Immune infiltration, glioma stratification, and therapeutic implications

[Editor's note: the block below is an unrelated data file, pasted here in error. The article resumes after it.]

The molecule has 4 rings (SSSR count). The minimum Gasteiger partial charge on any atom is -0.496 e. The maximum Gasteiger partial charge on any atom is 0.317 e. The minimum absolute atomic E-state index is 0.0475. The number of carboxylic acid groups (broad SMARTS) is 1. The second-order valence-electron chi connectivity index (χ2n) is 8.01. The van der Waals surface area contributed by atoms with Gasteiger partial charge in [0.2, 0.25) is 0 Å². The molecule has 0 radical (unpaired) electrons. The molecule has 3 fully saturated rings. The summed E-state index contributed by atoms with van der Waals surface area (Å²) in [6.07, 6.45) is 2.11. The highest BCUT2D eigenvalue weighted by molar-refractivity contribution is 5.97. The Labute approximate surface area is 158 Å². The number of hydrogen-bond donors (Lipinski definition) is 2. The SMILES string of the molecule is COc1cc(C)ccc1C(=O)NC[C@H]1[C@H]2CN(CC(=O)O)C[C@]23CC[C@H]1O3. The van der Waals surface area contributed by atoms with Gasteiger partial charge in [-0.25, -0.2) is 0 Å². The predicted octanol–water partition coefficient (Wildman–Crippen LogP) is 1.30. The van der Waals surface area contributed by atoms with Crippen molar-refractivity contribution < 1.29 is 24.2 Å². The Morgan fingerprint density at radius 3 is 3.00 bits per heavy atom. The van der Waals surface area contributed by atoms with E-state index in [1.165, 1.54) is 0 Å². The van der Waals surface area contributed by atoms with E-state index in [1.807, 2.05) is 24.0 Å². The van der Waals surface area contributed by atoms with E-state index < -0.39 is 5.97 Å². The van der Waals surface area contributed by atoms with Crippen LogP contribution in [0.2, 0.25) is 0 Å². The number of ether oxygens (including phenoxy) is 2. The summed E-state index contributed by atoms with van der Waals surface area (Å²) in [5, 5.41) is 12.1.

By definition, gliomas are brain tumors emanating from glial precursor cells. Gliomas include glioblastoma (GBM), astrocytoma, oligodendroglioma, and ependymoma. The World Health Organization (WHO) traditionally classifies brain tumors according to their pathological features, with GBM having the highest grade (IV), while lower grades (mostly II, III) are typically assigned to various types of astrocytic, oligodendroglial, and ependymal tumors (1), which collectively are referred to as lower grade gliomas (LGG). In the latest NCI SEER (Surveillance, Epidemiology, and End Results) report and projection, the estimated 2016 incidence and deaths for brain and other CNS tumors is 23,770 and 16,050, respectively (2). According to CBTRUS (Central Brain Tumor Registry of the United States), glioma represents about 27% of all, and 80% of malignant brain and CNS tumors (3). The majority (55.1%) of gliomas are classified as GBMs. For GBMs, the current standard of care consists of surgical resection, radiotherapy with chemotherapy (temozolomide or TMZ). The median survival rate, which ranges from 14.5 to 16.6 months [see (4,5) for review], remains dismally poor despite decades of research and discoveries, leading up to the current era of genomics, targeted therapeutics, and immunotherapeutics. LGGs on the other hand have more favorable clinical outcome, especially cases possessing IDH mutation and co-deletion of 1p and 19q chromosomal arms.